Meet Hannah

“We measure our success not on our profit-gain, but rather how we can impact lives. My hope is to see many people come through Amani and learn the necessary skills to provide for their families. Seeing women gain confidence, grow in their faith, and have their dreams flourish is more profitable to us at Amani than any dollar amount.”

- Hannah Lenore, Amani Liberia Country Director

Hannah posing with one of her dresses.

Hannah posing with one of her dresses. (photo credit:


Hannah strides around at a solid 6’2”. She holds a degree is in fashion design and has presented stunning apparel on numerous runways. She had a strong desire to make it New York, but 4 years ago God closed those doors and opened up new ones in Africa. This California-raised lady has lived in Yekepa, Liberia for the past 3 years, where she works as a fashion designer/missionary. 


amani ya juu fair trade

Last year, Hannah was able to get a handle on export for Amani Liberia products, a difficult task. (photo credit:

Hannah is just tall enough to place her feet firmly in two distinctively separate worlds. She is, without a doubt, a true missionary. She carries herself with grace towards the impossible obstacles that inhabit this country and trusts the Lord deeply. Most recently, she has shown tremendous courage and faith in the midst of a nearby outbreak of Ebola. Last year, she was able to get a handle on export for Amani Liberia products, a difficult task. On a daily basis Hannah is helping Amani ya Juu to bring sustainable development to Liberians who have been ravaged by war, both physically and emotionally.

fair trade African clothing

Hannah is also undeniably a woman of fashion who represents her work here through her sense of style. (photo credit:

Hannah is also undeniably a woman of fashion who represents her work here through her sense of style. She expresses herself by what she wears, and has yet to outwardly succumb to any version of a missionary you’ve ever seen. She loves throwing her outfits together each morning, and when you hear the familiar jingle of her bracelets coming through the doors of Amani you know you will see her in an edgy outfit—yet void of fashion faux pas. The girl is simply stylish. So stylish, in fact, that she was featured in “Here am I”, a blog about missionaries who take on non-traditional roles.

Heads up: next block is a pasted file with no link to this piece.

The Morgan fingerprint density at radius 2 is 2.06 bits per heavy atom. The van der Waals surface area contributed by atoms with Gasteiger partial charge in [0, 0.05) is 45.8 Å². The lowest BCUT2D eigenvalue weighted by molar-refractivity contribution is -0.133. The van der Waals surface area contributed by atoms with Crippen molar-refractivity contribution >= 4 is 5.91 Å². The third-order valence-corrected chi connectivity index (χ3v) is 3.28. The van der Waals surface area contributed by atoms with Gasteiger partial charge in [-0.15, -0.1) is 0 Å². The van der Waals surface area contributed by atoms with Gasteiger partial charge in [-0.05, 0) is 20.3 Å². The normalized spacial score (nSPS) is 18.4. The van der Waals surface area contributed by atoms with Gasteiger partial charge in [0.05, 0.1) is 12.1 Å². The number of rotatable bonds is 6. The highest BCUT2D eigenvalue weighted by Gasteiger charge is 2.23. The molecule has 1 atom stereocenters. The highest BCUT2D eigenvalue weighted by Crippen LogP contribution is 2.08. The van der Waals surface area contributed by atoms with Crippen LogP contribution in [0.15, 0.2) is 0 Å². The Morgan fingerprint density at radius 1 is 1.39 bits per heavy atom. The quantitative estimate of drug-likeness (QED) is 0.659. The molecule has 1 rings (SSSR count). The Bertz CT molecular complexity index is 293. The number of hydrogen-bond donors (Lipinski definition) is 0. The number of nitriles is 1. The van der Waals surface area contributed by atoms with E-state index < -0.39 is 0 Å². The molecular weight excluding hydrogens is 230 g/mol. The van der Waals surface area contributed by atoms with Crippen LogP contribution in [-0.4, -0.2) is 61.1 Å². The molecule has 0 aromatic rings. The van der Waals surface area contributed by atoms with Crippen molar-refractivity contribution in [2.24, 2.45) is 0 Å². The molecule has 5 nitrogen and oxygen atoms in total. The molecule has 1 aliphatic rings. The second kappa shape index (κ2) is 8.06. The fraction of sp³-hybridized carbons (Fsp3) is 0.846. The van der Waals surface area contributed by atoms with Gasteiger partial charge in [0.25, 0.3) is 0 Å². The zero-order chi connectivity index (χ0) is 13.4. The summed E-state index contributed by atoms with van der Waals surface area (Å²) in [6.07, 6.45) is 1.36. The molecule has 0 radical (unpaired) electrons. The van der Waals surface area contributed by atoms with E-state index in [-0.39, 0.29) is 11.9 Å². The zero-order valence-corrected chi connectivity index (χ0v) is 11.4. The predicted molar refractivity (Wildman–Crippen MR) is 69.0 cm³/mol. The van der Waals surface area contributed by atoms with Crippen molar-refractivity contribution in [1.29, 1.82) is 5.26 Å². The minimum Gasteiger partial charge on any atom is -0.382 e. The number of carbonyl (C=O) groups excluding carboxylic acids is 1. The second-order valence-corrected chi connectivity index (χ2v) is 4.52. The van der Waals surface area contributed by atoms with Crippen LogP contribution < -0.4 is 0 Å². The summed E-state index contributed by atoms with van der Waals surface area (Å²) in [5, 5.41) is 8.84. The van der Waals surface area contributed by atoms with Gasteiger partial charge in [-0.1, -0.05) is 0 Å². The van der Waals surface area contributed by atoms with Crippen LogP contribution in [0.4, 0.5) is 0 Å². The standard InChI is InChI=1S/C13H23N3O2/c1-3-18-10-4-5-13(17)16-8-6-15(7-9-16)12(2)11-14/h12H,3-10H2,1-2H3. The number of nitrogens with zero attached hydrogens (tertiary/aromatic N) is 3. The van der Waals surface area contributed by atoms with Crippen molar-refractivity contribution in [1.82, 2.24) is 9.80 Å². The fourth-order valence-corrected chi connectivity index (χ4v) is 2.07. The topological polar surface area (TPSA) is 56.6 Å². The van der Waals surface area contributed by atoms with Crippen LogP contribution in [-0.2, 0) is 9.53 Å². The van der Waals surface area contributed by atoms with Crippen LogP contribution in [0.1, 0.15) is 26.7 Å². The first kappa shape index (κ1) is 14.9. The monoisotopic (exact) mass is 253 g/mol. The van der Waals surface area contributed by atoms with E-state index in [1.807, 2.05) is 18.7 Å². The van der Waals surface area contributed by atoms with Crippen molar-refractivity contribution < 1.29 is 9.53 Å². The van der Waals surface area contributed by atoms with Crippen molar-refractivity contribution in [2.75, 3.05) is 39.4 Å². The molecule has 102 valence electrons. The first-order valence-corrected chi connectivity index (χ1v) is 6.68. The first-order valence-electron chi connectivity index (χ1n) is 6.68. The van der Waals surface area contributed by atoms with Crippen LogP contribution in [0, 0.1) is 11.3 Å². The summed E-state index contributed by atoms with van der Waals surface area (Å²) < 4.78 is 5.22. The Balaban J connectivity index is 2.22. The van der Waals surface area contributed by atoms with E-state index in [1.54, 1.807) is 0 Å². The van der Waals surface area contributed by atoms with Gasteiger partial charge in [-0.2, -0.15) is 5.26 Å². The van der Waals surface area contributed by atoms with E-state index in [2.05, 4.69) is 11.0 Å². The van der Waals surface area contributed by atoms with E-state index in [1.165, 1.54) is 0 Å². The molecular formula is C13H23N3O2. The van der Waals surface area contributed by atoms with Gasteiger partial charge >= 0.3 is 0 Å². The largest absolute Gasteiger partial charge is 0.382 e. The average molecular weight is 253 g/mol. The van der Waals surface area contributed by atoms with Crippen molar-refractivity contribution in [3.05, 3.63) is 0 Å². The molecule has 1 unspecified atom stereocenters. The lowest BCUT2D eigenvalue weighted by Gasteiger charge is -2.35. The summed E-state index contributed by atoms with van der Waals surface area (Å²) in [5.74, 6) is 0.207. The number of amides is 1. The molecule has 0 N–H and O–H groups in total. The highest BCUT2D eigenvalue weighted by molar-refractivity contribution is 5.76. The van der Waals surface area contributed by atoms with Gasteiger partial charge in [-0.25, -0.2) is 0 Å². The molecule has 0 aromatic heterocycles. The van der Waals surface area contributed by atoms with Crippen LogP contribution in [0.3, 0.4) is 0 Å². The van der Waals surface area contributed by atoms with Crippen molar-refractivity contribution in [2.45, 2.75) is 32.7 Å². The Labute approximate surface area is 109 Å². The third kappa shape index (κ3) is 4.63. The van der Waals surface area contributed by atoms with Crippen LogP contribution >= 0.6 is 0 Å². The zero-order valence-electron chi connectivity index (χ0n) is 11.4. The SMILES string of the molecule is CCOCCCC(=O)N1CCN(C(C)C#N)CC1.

fair trade clothing africa

Hannah with one of her dresses. (photo credit:


And now, a flash flood of important information on Hannah Lenore:

- She helped to oversee the complete renovation of Amani’s building from war-ravaged, roofless skeleton to a place where beautiful products are made, with tiled floors, plumbing, windows, and doors.

- She knows it is always a good time for popcorn.

- She grew up in Girls Scouts, so she knows the importance of bringing girls together to build their worth and value. She started and oversees the Amani Girls Club, an after school group that empowers young girls to rise above the strong pull to prostitution in Yekepa.

- She has a pet monkey named Colekeh, which means “we will do it” in Mano.

- When she comes home for Christmas each year, she designs and creates a toy for her nephew. These toys often become Amani products later. Her most recent one is the Colekeh Monkey Doll.

Hannah has helped to create a place where peace resonates—and is beginning to spread outward into the community. She respects and deeply loves the seamstresses and tailors at Amani Liberia, and has committed to struggle for economic and spiritual freedom alongside them for the long haul.


fair trade fashion designer

Hannah working with Dorcas at a visit to Amani Kenya. (photo credit:

To learn more about Hannah, check out her personal blog

 You can support Amani Liberia by donating to programs or purchasing products a made at Amani Liberia.


Forgiveness Serves

Amani Liberia, photo credit Ashlee Gadd

Amani Liberia, photo credit Ashlee Gadd

April brings Easter, a time when many spend time reflecting on the topic offorgiveness. Izetta, a woman who works at Amani Liberia, has chosen to forgive others on several occasions, bringing her closer to God.In 1991, she fell in love with a man from Benin, a country near Liberia, married him, and became pregnant. “It was clear from the beginning that there were differences in terms of almost everything; culture, language, etc,” says Izetta. Nonetheless, she dutifully followed him back to his country. But she was harshly rejected by his family. “My crime? I was a foreigner. They couldn’t come to terms with the fact that he had married someone from another country and culture.”

Izetta was essentially turned into a slave. “I had to do things (in Benin) that, back in Liberia, existed in the realm of the unthinkable.” Eventually Izetta had no choice but to return back to Liberia.

Izetta began working at Amani several years ago, and she prays for her former tormentors at the center daily. During devotion, she learned to let go of the pain they had caused. “We all must realize forgiveness serves as spiritual nourishment for us.”

Izetta may live in a place unlike your own but women all over the world share her story. This Easter season, when we remember how we are forgiven, the ladies of Amani ya Juu encourage you to forgive others in your heart and find peace through Christ.

Izetta learning to sew.

Izetta learning to sew.

fair trade African center

Izetta (center) with several members of the Amani Liberia family.

Amani Instagram Give-Away!